This dulcimer (Blogger won't let me post a picture, again) was created for me by a student named Rusty, who was pretty much nothing but a big illiterate hood, by academic and behavioral standards. He failed everything but woodshop, but in the woodshop he shone like a star. Put a pencil in his hand and he could do nothing but break it in two and throw the pieces at someone. Put a piece of paper in front of him and he would probably wad it up and spit it across the room. Ask him to spell a word and he would stare helplessly. But put him in a room full of hammers and nails and glue and pliers and saws and complicated directions, and he became a genius, a maestro wielding a screwdriver, and making beauty out of a piece of raw wood.
Our shop kids used to make dulcimers; it was their big project. Beautiful musical instruments, fashioned by the hoody crud of the student body. The kids were then taught to play them, and taken around to nursing homes and business clubs to perform.
No more, of course. The woodshop has been closed and locked for many years now. There just isn't time for it any more, what with computer tech and ISTEP prep. Besides, all field trips have been done away with. (Except for athletics, of course. You really don't want to get me started on THAT one. . . .)
Students like Rusty, who shone at nothing but hands-on, now shine at nothing. This isn't right.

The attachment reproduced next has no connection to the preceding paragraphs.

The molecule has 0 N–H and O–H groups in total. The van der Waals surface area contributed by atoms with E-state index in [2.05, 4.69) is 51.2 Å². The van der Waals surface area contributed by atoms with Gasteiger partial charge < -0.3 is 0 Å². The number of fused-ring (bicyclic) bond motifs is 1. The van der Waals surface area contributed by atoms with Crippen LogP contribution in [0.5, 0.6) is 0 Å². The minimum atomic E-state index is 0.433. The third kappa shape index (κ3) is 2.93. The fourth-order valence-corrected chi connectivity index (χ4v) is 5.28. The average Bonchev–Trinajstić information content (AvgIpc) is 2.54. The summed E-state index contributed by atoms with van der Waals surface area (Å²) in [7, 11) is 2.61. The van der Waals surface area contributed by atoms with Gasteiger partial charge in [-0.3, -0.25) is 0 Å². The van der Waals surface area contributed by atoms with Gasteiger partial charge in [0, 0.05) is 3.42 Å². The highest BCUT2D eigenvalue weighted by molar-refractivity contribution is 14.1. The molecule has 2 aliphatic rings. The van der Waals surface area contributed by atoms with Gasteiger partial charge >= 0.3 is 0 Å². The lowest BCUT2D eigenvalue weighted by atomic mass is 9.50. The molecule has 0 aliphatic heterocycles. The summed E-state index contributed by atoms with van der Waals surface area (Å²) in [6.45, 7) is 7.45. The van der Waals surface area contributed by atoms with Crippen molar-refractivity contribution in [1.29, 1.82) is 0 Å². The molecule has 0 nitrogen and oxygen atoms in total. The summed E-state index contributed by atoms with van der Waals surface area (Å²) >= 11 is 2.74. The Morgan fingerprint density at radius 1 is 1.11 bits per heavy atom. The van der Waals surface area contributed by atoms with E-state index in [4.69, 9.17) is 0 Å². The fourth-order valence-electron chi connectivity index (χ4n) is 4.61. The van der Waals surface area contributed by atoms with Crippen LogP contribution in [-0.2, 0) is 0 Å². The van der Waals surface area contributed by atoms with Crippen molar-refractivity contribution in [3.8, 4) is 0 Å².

In our schools, we have fantastic musicians and artists. Back in the day, we cherished and nurtured these incredible talents. Now, we brush them aside and pull these kids from the studios and make them study only academics, because the arts aren't tested. And if a subject isn't on the test, it won't be offered; at the very least, it won't be taken seriously.
There are six or seven periods in the school day. Three or four subjects are 'tested.' The State has mandated "Advisor/Advisee" time, daily; that means our kids will get some serious counseling by some seriously untrained non-counselors. Some students will have as many as three study halls every day. This is inexcusable.
Of course, to do it all up properly would require the hiring of a few more teachers. We can't DO that; those athletic buses and the athletic director's five full-time assistants and the superintendent's company car and $100,000+ salary take a lot of money.
And in many schools, the 'special' teachers (art, music, etc) are shared by several buildings. Ask my Tumorless Sister about her schedule this year, why don'tcha. It's a moral disgrace. As parents, and as citizens, we should make our outrage at this misuse of talent known, with our voices and our votes.
Our children are more than a piece of paper with a few numbers on it.
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Mamacita, Scheiss Weekly